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Predicting Effective Propagation Velocities of Acoustic Signals using an Ocean Circulation Model

Predicting Effective Propagation Velocities of Acoustic Signals using an Ocean Circulation Model The possibility of applying ocean circulation modeling data to forecast the effective velocities of pulse acoustic signal propagation from the continental slope to the deep ocean is studied. Prediction of these velocities is crucial for reliable operation of acoustic navigation and ranging systems, while typical lengths of paths and the prediction accuracy requirements almost completely exclude the use of direct measurements for this purpose. Analysis of experimental data obtained on a 200-km-long acoustic path shows that the NEMO ocean circulation model used for reconstruction of the sound speed distribution along this path allows one to calculate with sufficiently high accuracy the effective velocities of propagation of pulse acoustic signals transmitted by a source on the shelf and received in the deep-water part of the Sea of Japan. The proposed method for effective velocities calculation is based on the adiabatic mode theory of sound propagation on the shelf, as well as on the fact that in the deep-water part of the path, the group velocities of low-number modes are very close to each other. http://www.deepdyve.com/assets/images/DeepDyve-Logo-lg.png Acoustical Physics Springer Journals

Predicting Effective Propagation Velocities of Acoustic Signals using an Ocean Circulation Model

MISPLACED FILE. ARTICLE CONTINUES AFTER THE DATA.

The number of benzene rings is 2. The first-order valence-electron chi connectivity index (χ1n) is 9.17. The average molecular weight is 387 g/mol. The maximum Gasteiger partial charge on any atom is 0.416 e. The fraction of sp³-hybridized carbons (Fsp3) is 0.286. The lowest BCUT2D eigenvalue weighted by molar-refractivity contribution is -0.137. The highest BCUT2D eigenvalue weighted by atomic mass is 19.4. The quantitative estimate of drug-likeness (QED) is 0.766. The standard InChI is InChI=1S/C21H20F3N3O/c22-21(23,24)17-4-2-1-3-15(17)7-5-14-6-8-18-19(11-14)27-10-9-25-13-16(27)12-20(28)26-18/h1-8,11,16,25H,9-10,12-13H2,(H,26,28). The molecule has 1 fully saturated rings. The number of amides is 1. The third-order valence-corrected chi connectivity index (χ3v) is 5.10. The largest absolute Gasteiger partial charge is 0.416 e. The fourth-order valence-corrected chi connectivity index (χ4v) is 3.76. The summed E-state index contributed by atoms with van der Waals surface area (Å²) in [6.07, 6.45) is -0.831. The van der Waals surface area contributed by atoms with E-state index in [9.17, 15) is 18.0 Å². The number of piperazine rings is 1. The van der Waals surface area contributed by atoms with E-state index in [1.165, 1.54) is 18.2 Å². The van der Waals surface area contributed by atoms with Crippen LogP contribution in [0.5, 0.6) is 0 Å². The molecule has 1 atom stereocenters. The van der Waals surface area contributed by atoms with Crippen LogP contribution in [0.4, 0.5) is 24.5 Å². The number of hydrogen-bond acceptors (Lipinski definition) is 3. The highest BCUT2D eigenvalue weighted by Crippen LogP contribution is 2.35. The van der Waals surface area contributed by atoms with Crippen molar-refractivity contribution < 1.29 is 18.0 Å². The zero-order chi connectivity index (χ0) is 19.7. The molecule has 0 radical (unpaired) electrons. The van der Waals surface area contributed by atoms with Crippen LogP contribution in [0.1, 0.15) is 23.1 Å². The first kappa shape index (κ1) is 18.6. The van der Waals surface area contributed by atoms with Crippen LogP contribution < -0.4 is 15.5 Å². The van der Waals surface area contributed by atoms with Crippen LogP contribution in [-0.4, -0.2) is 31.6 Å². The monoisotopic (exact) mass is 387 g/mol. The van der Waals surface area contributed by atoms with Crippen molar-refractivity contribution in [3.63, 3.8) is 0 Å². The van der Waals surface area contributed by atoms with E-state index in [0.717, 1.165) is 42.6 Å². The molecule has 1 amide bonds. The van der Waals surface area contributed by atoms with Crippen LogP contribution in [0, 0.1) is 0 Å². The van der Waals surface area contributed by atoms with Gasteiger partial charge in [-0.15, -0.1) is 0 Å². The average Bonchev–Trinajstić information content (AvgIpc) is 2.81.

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Publisher
Springer Journals
Copyright
Copyright © Pleiades Publishing, Ltd. 2021. ISSN 1063-7710, Acoustical Physics, 2021, Vol. 67, No. 5, pp. 501–511. © Pleiades Publishing, Ltd., 2021. Russian Text © The Author(s), 2021, published in Akusticheskii Zhurnal, 2021, Vol. 67, No. 5, pp. 521–532.
ISSN
1063-7710
eISSN
1562-6865
DOI
10.1134/s1063771021050080
Publisher site
See Article on Publisher Site

Abstract

The possibility of applying ocean circulation modeling data to forecast the effective velocities of pulse acoustic signal propagation from the continental slope to the deep ocean is studied. Prediction of these velocities is crucial for reliable operation of acoustic navigation and ranging systems, while typical lengths of paths and the prediction accuracy requirements almost completely exclude the use of direct measurements for this purpose. Analysis of experimental data obtained on a 200-km-long acoustic path shows that the NEMO ocean circulation model used for reconstruction of the sound speed distribution along this path allows one to calculate with sufficiently high accuracy the effective velocities of propagation of pulse acoustic signals transmitted by a source on the shelf and received in the deep-water part of the Sea of Japan. The proposed method for effective velocities calculation is based on the adiabatic mode theory of sound propagation on the shelf, as well as on the fact that in the deep-water part of the path, the group velocities of low-number modes are very close to each other.

Journal

Acoustical PhysicsSpringer Journals

Published: Sep 1, 2021

Keywords: shallow-to-deep scenario; pulse signal; arrival times; group velocities; acoustic ranging

References